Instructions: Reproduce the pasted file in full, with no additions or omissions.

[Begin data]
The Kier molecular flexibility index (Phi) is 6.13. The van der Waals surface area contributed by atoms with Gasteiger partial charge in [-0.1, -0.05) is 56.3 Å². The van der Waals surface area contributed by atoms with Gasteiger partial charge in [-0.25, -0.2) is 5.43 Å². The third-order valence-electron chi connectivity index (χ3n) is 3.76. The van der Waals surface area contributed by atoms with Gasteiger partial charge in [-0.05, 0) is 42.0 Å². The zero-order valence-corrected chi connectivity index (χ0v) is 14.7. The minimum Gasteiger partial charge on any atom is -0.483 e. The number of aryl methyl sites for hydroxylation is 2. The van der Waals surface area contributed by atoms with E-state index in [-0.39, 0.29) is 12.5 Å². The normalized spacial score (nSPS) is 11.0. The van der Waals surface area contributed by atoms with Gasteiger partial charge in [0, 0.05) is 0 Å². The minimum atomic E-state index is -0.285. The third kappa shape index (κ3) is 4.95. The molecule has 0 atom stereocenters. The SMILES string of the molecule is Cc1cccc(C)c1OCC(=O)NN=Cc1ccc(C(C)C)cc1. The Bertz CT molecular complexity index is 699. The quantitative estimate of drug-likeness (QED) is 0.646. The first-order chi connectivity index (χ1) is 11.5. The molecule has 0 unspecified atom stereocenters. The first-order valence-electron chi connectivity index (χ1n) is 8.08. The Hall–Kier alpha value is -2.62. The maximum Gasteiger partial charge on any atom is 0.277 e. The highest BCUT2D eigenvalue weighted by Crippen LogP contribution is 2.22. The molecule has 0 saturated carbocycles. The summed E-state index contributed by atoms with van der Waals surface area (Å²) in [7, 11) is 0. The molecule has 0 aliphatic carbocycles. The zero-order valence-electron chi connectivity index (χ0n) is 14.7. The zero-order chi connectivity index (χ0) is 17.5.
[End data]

The Kier molecular flexibility index (Phi) is 6.13. The van der Waals surface area contributed by atoms with Gasteiger partial charge in [-0.1, -0.05) is 56.3 Å². The van der Waals surface area contributed by atoms with Gasteiger partial charge in [-0.25, -0.2) is 5.43 Å². The third-order valence-electron chi connectivity index (χ3n) is 3.76. The van der Waals surface area contributed by atoms with Gasteiger partial charge in [-0.05, 0) is 42.0 Å². The zero-order valence-corrected chi connectivity index (χ0v) is 14.7. The minimum Gasteiger partial charge on any atom is -0.483 e. The number of aryl methyl sites for hydroxylation is 2. The van der Waals surface area contributed by atoms with E-state index in [-0.39, 0.29) is 12.5 Å². The normalized spacial score (nSPS) is 11.0. The van der Waals surface area contributed by atoms with Gasteiger partial charge in [0, 0.05) is 0 Å². The minimum atomic E-state index is -0.285. The third kappa shape index (κ3) is 4.95. The molecule has 0 atom stereocenters. The SMILES string of the molecule is Cc1cccc(C)c1OCC(=O)NN=Cc1ccc(C(C)C)cc1. The Bertz CT molecular complexity index is 699. The quantitative estimate of drug-likeness (QED) is 0.646. The first-order chi connectivity index (χ1) is 11.5. The molecule has 0 unspecified atom stereocenters. The first-order valence-electron chi connectivity index (χ1n) is 8.08. The Hall–Kier alpha value is -2.62. The maximum Gasteiger partial charge on any atom is 0.277 e. The highest BCUT2D eigenvalue weighted by Crippen LogP contribution is 2.22. The molecule has 0 saturated carbocycles. The summed E-state index contributed by atoms with van der Waals surface area (Å²) in [7, 11) is 0. The molecule has 0 aliphatic carbocycles. The zero-order valence-electron chi connectivity index (χ0n) is 14.7. The zero-order chi connectivity index (χ0) is 17.5.